This album is included in the following sets:
This set contains the following albums:
Four fabulous and previously unissued studio & live recordings
Includes the only known recording of Stokowski conducting music by Walton
These recordings were sent to Pristine by Edward Johnson, one of the guiding lights of the Stokowski Society, musicologist and author of "Stokowski - Essays in Analysis of His Art", taken from recordings held in his private collection, none of which have previously been issued.
In his letter to me, Johnson stated: "...the Walton is on this CD purely because it's Stokowski's only extant performance of any of Walton's music. But sonically it is dreadful and not release material. I only put it there for your interest...". Whether or not he intended this to be a subtle challenge I don't know, but I don't really think so. However, given the historic importance of the recording (Stokowski is known to have conducted very occasionally other works by Walton in the concert hall, but no recordings of these are thought to exist), I decided to take it on and see what could be achieved.
After making initial inroads on the sound, I sent a work-in-progress sample to Edward for his comments: "Wow ... That's pretty amazing ! ... Like I said, it was recorded onto a primitive glass acetate disc, off the air, by someone called Charles ("Jack") Baumgarten who was later to become Stokowski's assistant during the Maestro's last years. This came from a tape copy he gave me. I guess he started the recording after the announcements had finished and and stopped it as soon as the applause began ... it's great that you can work on it as I'd never have thought it would be issuable material! ... The violin solo was most probably John Corigliano, who was I think concert-master at the time..."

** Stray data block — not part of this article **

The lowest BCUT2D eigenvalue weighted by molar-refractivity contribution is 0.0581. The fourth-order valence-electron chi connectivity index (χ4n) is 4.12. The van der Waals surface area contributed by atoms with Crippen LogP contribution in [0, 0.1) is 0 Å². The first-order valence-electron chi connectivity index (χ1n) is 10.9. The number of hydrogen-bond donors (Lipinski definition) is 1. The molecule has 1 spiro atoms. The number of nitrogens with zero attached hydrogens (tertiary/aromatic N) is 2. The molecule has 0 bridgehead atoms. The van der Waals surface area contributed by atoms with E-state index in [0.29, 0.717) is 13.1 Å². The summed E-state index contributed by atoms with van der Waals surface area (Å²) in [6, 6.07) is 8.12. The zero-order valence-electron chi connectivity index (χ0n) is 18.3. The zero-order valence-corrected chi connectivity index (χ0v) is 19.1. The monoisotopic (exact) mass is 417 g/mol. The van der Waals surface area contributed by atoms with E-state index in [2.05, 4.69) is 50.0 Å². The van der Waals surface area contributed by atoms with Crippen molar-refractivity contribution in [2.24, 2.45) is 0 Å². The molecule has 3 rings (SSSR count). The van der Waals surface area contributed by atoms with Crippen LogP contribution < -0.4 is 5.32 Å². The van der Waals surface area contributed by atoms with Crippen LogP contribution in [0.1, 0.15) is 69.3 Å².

After much further work I reached the point where I felt I'd done as much for it as possible - numerous bumps, holes, thumps and other extraneous noises were fixed, the sound further refined and evened out, and I was happy to add the recording to this collection. There remains a small degree of distortion towards the end of the piece, and some low-level surface crackle proved impervious to processing, but otherwise it's a fine example of a very spirited performance.
Of the other recordings, the Vaughan Williams was a fine studio effort - its US debut recording no less. The piece was too long for 78rpm playback and so three further takes were attempted of a version shortened by the conductor by excising sections of the music, the final take running to 4'04" and given the matrix number XCO41010-1 for release. This first-take full-length recording was left in the vaults and only recently rediscovered.
The Schumann that forms the heart of this set is, according to Edward Johnson "a much better performance than the one he recorded for RCA the following year with "his Symphony Orchestra" and the sound, while very good, could be made even better...". The sound quality of the Enescu was pretty much the same - both came from later rebroadcasts - and I'm glad to report Edward's response to my remastering efforts just prior to our release: "I downloaded the MP3 file and it sounds wonderful!"
VAUGHAN WILLIAMS: Fantasia on 'Greensleeves'
Unissued full-length studio recording, Columbia Studios 21st February, 1949 - a shortened version was prepared and issued on 78rpm disc from this recording session, the complete piece being too long for a single disc side.
SCHUMANN: Symphony No 2 in C, Op 61
Live at Carnegie Hall, 6th February 1949, taken from a later radio rebroadcast of the original masters
ENESCU: Romanian Rhapsody No 1 in A, Op. 11
Live at Carnegie Hall, 21st February 1949, taken from a later radio rebroadcast of the original masters
WALTON: Spitfire Prelude and Fugue
Live at Carnegie Hall, 6th February 1949, "Recorded by Charles "Jack" Baumgarten on a primitive glass acetate recording machine direct off the radio at the time of the original transmission"
- the only extant recording of Stokowski conducting Walton
New York Philharmonic Orchestra
conducted by Leopold Stokowski
Recorded in New York in 1949
All previously unissued recordings from the collection of Edward Johnson
Restoration and XR remastering by Andrew Rose, October-November 2008
Cover artwork based on a photograph of Leopold Stokowski
Total duration: 55:26